This article originally appeared on the Sonicbids Blog
Music journalists aren’t angry people. Really, we aren’t, but certain things artists have been known to do make us go from mild-mannered Bruce Banner to full-on Hulk smash. If you don’t want to feel the wrath of the Hulk, here are eight sins you’ll want to avoid.
1. Blowing off interviews
You may think blowing off an interview is a slight inconvenience. It’s only 20 minutes of our time, right? Wrong! Do you think our questions come out of thin air? Any journalist worth his or her salt does a pretty decent amount of research before an interview. Not only that, we plan time to transcribe the interview and edit it.
So when you blow off an interview, it’s not just a 20-minute inconvenience – it’s hours of hard work down the drain, and time that could have gone to booking someone who cared.
FYI, for freelancers this is even worse, as it essentially kills a pay day since there’s no way to instantaneously fill that time with another interview.
2. Not sharing content once it’s been posted
You did an interview, it was posted online, the writer let you know about it, and… you do nothing?! This is maddening. Why should anyone go through any amount of effort for you if you can’t even take the time to hit the retweet button?
3. Insulting a publication we write for
I’ve seen artists go out of their way to insult magazines and websites for the acts they choose to cover, or the way in which they cover them, never coming to the realization that at some point they’re going to want to be on that site, or that the writers there also work for other sites the artist might want to be on. Plus, a lot of writers are friends. If you insult my friend’s work, why would I want to work with you?
4. Using CC instead of BCC on your mass emails
Oh goody, an email that was sent to me… and 847 of my peers, all of whom are listed because someone decided to use CC instead of BCC. Whenever one of these emails arrives, we pray the entire list of people CC’d ignore it, because if just one person clicks “reply all” to say “remove,” it becomes a day-long, inbox-filling extravaganza, and we all remember the reason it started.
5. Sending an iTunes link when requesting a review
Believe it or not, I’ve had artists say they want an album review and then hit me with a link to where I can buy the album on iTunes. One even became upset when I said he needed to send a download link. He replied that I should “show support” to artists. I felt like the old lady in the Esurance commercial: “That’s not how it works. That’s not how any of this works!”
Do you want a review, or a sale? If you’re looking for the former, make sure you’re talking with a person who writes reviews, and send the album over. If you’re looking for the latter, approach the person like a salesman, and don’t expect a review.
6. Telling us we’re on the list for a show when we’re not
This one, thankfully, doesn’t happen all that often, but when it does, you’ve made an enemy for life. It’s bad enough to inconvenience us when we’re at our desks, but if we’ve been told we’re all good to get into a show and have made the effort to go to the venue only to hear, “You’re not on the list,” you’re basically dead to us. This goes for PR companies, too.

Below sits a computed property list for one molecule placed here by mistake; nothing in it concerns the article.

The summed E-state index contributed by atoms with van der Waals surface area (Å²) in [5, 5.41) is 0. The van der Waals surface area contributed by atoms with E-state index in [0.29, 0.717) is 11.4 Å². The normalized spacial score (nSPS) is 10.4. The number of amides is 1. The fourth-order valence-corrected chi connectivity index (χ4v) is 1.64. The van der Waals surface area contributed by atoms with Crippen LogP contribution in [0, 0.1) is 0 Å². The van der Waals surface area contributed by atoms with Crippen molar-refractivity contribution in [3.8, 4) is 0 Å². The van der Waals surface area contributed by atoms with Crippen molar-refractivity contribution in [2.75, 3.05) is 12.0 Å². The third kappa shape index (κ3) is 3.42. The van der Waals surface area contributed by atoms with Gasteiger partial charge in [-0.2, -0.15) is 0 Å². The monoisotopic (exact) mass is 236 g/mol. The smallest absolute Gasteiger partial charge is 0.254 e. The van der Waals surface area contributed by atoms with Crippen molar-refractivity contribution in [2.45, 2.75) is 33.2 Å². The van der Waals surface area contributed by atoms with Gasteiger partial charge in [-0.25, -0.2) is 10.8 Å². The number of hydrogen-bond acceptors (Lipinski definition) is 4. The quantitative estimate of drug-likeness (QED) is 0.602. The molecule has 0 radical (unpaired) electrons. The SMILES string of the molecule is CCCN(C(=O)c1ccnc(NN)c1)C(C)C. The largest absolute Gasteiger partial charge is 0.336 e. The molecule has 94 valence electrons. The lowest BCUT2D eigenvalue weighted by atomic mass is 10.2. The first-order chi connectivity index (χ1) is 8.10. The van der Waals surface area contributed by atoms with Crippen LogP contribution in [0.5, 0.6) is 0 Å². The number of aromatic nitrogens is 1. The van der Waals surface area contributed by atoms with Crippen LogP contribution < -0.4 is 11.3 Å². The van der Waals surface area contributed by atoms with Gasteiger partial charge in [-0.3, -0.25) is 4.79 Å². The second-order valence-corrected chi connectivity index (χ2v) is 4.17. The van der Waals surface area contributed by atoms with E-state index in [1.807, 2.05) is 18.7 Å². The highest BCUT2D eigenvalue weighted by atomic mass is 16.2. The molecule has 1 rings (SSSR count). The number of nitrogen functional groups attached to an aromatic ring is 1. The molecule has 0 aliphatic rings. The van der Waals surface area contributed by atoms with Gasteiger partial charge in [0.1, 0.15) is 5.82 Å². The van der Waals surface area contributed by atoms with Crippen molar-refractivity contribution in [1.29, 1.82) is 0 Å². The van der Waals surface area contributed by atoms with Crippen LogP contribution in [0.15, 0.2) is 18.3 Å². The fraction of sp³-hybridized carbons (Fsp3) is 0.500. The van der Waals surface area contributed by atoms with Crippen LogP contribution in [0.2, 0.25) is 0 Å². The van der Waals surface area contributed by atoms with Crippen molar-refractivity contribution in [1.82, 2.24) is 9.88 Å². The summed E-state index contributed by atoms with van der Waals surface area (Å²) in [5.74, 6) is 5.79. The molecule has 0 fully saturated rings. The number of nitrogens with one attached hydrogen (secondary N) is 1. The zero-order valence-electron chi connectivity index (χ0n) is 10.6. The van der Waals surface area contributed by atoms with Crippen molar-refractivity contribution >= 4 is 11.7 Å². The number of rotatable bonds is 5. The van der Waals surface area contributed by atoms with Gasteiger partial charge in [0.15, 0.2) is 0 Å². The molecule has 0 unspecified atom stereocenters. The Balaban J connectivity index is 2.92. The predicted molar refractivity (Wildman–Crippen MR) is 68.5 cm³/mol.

7. Blind tweeting us your music
Social media can be a great networking tool when used correctly. Blind tweeting a bazillion writers the link to your latest video is not using social media correctly. Not only do we never click on those links, we can check your Twitter timeline to see you’ve sent the exact same tweet to everyone and their grandmother.
Here’s a better idea: say hello, strike up a conversation that has nothing to do with your music, and be social on social media the same way you’re social in real life. My guess is you don’t walk up to every random person you see and shout, “Check out my video!”
8. Tagging 80 million of us in a Facebook post
Much like the blind tweet will never work for you, neither will tagging every writer on the planet in your latest Facebook post. We pretty much dread seeing the email notification, “You’ve been tagged in a video,” because unless we’re actually friends with the person who tagged us, we don’t care. Not only do we not care, until we un-tag ourselves, we receive notifications whenever someone comments on the video, reminding us that some jerk tagged us in a video we have nothing to do with.
If you’re doing any of these eight things, stop immediately. You’ve probably already noticed these actions aren’t getting you any further in your career, so right the ship, dust yourself off, and start anew. No matter how long you may have been doing it wrong, it’s never too late to get it right!
Next up: 6 Ways to Annoy a Music Journalist
Adam Bernard is a music industry veteran who has been working in media since 2000. If you live in the NYC area, you’ve probably seen him at a show. He prefers his venues intimate, his whiskey on the rocks, and his baseball played without the DH. Follow him at @adamsworldblog.